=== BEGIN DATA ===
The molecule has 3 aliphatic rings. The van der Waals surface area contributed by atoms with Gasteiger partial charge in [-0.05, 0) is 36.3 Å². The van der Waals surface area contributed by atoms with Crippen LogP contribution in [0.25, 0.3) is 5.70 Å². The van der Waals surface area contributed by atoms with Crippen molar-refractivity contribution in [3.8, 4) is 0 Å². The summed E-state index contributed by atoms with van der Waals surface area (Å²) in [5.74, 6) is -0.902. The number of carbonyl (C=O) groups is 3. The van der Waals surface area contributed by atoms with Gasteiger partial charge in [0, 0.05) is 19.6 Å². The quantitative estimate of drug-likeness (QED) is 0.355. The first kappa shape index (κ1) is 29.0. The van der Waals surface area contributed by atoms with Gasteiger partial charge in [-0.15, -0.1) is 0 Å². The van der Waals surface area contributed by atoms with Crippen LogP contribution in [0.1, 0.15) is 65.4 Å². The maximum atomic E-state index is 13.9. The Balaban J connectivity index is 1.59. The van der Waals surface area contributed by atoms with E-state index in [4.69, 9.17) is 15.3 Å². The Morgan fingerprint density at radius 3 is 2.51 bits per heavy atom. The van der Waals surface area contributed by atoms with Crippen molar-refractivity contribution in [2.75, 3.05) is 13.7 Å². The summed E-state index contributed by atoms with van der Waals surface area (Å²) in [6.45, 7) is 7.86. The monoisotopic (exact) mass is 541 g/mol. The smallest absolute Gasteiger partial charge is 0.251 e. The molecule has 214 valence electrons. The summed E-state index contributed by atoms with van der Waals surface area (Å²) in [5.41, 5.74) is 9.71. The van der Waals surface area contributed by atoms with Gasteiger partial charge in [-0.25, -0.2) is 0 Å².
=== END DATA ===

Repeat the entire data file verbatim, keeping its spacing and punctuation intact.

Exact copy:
The molecule has 3 aliphatic rings. The van der Waals surface area contributed by atoms with Gasteiger partial charge in [-0.05, 0) is 36.3 Å². The van der Waals surface area contributed by atoms with Crippen LogP contribution in [0.25, 0.3) is 5.70 Å². The van der Waals surface area contributed by atoms with Crippen molar-refractivity contribution in [3.8, 4) is 0 Å². The summed E-state index contributed by atoms with van der Waals surface area (Å²) in [5.74, 6) is -0.902. The number of carbonyl (C=O) groups is 3. The van der Waals surface area contributed by atoms with Gasteiger partial charge in [0, 0.05) is 19.6 Å². The quantitative estimate of drug-likeness (QED) is 0.355. The first kappa shape index (κ1) is 29.0. The van der Waals surface area contributed by atoms with Gasteiger partial charge in [-0.15, -0.1) is 0 Å². The van der Waals surface area contributed by atoms with Crippen LogP contribution in [0.1, 0.15) is 65.4 Å². The maximum atomic E-state index is 13.9. The Balaban J connectivity index is 1.59. The van der Waals surface area contributed by atoms with E-state index in [4.69, 9.17) is 15.3 Å². The Morgan fingerprint density at radius 3 is 2.51 bits per heavy atom. The van der Waals surface area contributed by atoms with Crippen molar-refractivity contribution in [2.75, 3.05) is 13.7 Å². The summed E-state index contributed by atoms with van der Waals surface area (Å²) in [6.45, 7) is 7.86. The monoisotopic (exact) mass is 541 g/mol. The smallest absolute Gasteiger partial charge is 0.251 e. The molecule has 214 valence electrons. The summed E-state index contributed by atoms with van der Waals surface area (Å²) in [5.41, 5.74) is 9.71. The van der Waals surface area contributed by atoms with Gasteiger partial charge in [-0.25, -0.2) is 0 Å².